Scandalously Yours…


Through the ages, where there has been society there have always been norms and, conversely, scandals when love gets in the way of propriety.

From the ancient Celts to medieval Cornwall, from Regency and Victorian England to the American west after the War Between the States, eight stories by multi-published, bestselling authors explore the triumphs of love between a man and a woman—even scandalous love—over what’s considered “proper” in their time.

Wilder’s Thief, by USA Today bestseller, Josie Jax

Robbing a bank wasn’t what reformed pickpocket Rachel Conroy had in mind. Yet when the lyin’ banker entangles her in one helluva financial fix, she finds herself in the bank of Diamond Bluff, Missouri, disguised as a lad and holding a gun on an unfamiliar teller. But the handsome man is so distracting she can’t keep her sex-addled brain on the task at hand—until he threatens to turn her over to the authorities to be hanged if she doesn’t return the money.

When village newcomer and winery owner Dierck Wilder mans his uncle’s small-town bank for a few fateful moments, he’s suddenly staring down the barrel of a revolver. His life veers off on a tumultuous path after he pursues the robber and uncovers a sexy diamond in the rough. Now to unearth the truth and tame Wilder’s bandit…

Aphrodite’s Necklace, by Anh Leod

Exiled by her husband to staid, Victorian England, the goddess Aphrodite is determined to spice up life for a mortal couple by giving them a magic necklace that opens their minds and hearts to passion. Can she teach innocents to delight in sensual love?

Emily Rogers is in the marriage mart, but once the necklace is in her hands, she enlists William Coxe, her family butler, to help find its owner. As Aphrodite intended when she dropped the priceless piece at a ball held in Emily’s home, desire overwhelms Emily—and also William, whom Emily’s parents would never countenance her marrying.

Good sense prevails when the two return the necklace to the goddess, but by this time love has caught the lovers in what seems an impossible situation. Can improper love survive the loss of Aphrodite’s necklace? Only with the goddess’s help can they find a way toward lasting happiness.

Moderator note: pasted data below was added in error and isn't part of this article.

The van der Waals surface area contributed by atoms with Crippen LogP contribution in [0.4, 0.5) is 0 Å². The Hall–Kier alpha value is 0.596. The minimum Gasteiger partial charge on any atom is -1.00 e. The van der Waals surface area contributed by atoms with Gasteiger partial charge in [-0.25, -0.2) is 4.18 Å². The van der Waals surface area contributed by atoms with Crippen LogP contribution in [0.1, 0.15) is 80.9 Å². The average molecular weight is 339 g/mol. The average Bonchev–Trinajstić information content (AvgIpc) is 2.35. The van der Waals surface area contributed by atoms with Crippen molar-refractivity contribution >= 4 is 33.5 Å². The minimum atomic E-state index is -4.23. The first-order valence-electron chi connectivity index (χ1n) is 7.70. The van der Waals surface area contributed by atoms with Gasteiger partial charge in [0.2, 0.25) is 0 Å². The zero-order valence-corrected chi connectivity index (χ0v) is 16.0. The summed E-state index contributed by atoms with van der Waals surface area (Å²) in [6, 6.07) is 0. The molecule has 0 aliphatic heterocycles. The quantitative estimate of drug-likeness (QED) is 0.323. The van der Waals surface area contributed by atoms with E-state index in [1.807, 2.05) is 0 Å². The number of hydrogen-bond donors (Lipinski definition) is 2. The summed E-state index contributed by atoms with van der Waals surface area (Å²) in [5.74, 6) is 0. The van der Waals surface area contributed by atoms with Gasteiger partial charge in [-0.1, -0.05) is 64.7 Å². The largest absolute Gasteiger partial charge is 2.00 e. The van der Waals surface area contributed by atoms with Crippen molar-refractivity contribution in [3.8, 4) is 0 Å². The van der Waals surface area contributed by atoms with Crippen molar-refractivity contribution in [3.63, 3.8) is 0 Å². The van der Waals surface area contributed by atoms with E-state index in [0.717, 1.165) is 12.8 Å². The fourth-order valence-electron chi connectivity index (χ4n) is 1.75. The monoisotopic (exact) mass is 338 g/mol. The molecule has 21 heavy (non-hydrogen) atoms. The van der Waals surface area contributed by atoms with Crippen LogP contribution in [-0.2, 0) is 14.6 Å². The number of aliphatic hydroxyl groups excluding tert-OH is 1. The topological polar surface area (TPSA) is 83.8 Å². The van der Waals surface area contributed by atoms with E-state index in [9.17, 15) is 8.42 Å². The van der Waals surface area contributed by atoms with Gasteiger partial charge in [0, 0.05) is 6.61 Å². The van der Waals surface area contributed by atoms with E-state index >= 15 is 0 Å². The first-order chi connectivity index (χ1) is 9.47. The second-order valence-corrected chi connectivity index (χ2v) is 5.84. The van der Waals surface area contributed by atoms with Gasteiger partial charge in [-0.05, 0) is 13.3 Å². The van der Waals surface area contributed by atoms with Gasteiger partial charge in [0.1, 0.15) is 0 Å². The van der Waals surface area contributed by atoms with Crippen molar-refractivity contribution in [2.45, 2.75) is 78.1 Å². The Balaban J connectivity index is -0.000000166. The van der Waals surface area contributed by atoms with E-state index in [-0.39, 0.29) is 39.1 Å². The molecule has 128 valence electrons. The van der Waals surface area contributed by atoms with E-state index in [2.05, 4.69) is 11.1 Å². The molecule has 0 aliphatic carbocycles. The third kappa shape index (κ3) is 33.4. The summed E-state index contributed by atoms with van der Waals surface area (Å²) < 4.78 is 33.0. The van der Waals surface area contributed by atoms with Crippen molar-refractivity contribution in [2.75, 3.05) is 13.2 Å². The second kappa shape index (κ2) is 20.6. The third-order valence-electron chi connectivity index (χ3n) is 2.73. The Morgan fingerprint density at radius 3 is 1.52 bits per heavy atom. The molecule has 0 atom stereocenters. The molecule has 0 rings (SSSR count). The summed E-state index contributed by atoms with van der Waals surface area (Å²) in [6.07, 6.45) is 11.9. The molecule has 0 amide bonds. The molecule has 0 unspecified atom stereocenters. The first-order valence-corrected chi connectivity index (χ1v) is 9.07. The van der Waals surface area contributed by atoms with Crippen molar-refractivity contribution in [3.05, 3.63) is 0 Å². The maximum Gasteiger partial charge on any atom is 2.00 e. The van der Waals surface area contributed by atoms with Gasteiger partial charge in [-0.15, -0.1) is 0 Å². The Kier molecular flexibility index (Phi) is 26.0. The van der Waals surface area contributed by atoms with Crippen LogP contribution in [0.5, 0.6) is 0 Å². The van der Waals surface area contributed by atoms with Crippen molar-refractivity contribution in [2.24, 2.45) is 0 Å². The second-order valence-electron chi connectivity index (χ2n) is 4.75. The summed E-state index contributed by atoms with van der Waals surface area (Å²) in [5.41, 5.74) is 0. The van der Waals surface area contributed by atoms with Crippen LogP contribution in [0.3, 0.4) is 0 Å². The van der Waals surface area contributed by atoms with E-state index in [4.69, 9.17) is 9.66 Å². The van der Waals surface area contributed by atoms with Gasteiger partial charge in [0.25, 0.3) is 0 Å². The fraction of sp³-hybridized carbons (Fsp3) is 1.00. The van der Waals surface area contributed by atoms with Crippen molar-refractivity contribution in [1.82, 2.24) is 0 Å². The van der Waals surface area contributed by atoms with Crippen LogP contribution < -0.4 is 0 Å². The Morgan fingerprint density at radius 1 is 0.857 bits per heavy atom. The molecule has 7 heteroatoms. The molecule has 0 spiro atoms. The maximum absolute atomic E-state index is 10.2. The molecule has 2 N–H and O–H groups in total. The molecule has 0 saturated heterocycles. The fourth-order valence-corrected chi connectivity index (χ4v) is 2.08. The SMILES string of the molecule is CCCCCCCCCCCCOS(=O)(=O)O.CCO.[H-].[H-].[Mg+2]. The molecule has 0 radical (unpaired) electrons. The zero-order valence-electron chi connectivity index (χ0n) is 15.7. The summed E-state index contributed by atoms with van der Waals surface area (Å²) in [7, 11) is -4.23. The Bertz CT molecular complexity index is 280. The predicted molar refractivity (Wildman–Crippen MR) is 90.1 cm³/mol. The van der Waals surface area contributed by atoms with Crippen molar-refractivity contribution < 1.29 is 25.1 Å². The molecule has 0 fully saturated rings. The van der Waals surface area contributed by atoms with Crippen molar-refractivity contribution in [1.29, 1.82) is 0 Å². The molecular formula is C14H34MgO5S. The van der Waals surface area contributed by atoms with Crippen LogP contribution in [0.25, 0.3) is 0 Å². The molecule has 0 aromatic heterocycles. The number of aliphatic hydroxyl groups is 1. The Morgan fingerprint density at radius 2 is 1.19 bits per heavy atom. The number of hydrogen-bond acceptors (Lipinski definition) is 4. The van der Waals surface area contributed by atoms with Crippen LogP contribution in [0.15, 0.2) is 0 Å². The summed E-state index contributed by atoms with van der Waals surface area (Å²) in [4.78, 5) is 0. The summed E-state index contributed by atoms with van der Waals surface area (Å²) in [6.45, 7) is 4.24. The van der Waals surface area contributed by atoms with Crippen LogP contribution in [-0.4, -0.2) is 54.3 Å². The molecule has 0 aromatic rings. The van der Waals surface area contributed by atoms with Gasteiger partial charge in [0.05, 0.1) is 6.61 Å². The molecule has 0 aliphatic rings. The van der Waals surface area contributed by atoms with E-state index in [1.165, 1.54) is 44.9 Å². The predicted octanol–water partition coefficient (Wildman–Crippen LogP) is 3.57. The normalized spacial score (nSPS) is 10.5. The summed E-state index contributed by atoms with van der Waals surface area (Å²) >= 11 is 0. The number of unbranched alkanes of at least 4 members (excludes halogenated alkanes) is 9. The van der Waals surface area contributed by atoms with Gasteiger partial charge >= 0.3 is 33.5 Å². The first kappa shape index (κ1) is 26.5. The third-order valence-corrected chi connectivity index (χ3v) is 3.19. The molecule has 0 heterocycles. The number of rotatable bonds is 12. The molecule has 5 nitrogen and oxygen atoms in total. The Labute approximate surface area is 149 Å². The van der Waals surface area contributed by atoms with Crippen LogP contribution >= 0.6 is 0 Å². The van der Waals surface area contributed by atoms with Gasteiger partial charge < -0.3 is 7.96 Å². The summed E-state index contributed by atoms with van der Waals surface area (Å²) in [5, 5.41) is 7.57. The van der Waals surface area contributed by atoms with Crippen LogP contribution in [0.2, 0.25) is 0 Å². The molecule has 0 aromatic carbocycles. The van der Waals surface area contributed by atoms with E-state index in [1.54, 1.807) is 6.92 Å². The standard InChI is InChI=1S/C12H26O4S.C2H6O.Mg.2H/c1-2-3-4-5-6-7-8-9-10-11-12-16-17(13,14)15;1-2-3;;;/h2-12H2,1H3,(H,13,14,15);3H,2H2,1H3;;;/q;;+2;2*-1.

Over to Kate Rothwell to tell us about her own story research…

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To get an accurate feel of the world I write about—or to avoid actual writing–I do research. For my story in this collection, Mademoiselle Makes a Match, I researched English country inns.

Though my story takes place in the mid-eighteen hundreds, my favorite source of information is a book written in 1904, Among English Inns by Josephine Tozier. An American lady and her three companions (Tozier calls her friends the Matron, the Invalid and Peggy) tour the English countryside and there are some fabulous descriptions of inns.

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When they visited Selborne, the ladies were excited because they were visiting the village of Gilbert White an English naturalist (18 July 1720 – 26 June 1793). Tozier mentions, almost in passing, that the village was also the home of Jane Austen.

The four ladies frequently take up all the available bedrooms in the inns they visit. Many country inns had few rooms to offer for the night and most of the income came from selling drinks to the locals. The inns range from ancient old single family homes to elaborate three-story structures that were built to be inns.

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Travel at the turn of the 20th century sounds far more civilized. I suppose the very wealthy could arrange something like this, but the four ladies are ordinary travelers and this was a description of their journey by rail:

“We order two luncheon baskets to be handed in at Salisbury… The traveller orders lunch from the guard, the guard telegraphs ahead, and at the station designated in comes a boy with a flat basket, for which you give him three shillings and a couple of pennies as a tip. Inside the basket is a bottle of wine, or cider, or beer, as the case may be, half a cold chicken, some slices of ham, bread, butter, cheese, fresh crisp lettuce, all daintily put together, with plates, a glass, and Japanese napkins.”

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Tozier is a witty observer and the book is charming. Writing historicals means doing research. When it comes to reads like this, this can be my favorite part of the job.

About Kate Rothwell:

Kate Rothwell is an award-winning author who also publishes under the name Summer Devon. She writes romances of all sorts, including some historical m/m books with Bonnie Dee. You can find her at and on facebook at


Buy links:—

Amazon UK–

All Romance Ebooks–



Books will also be available at and iTunes (Apple), but buy links are not yet available for them.


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Good luck with the rest of your tour!

Happy reading,

Kay x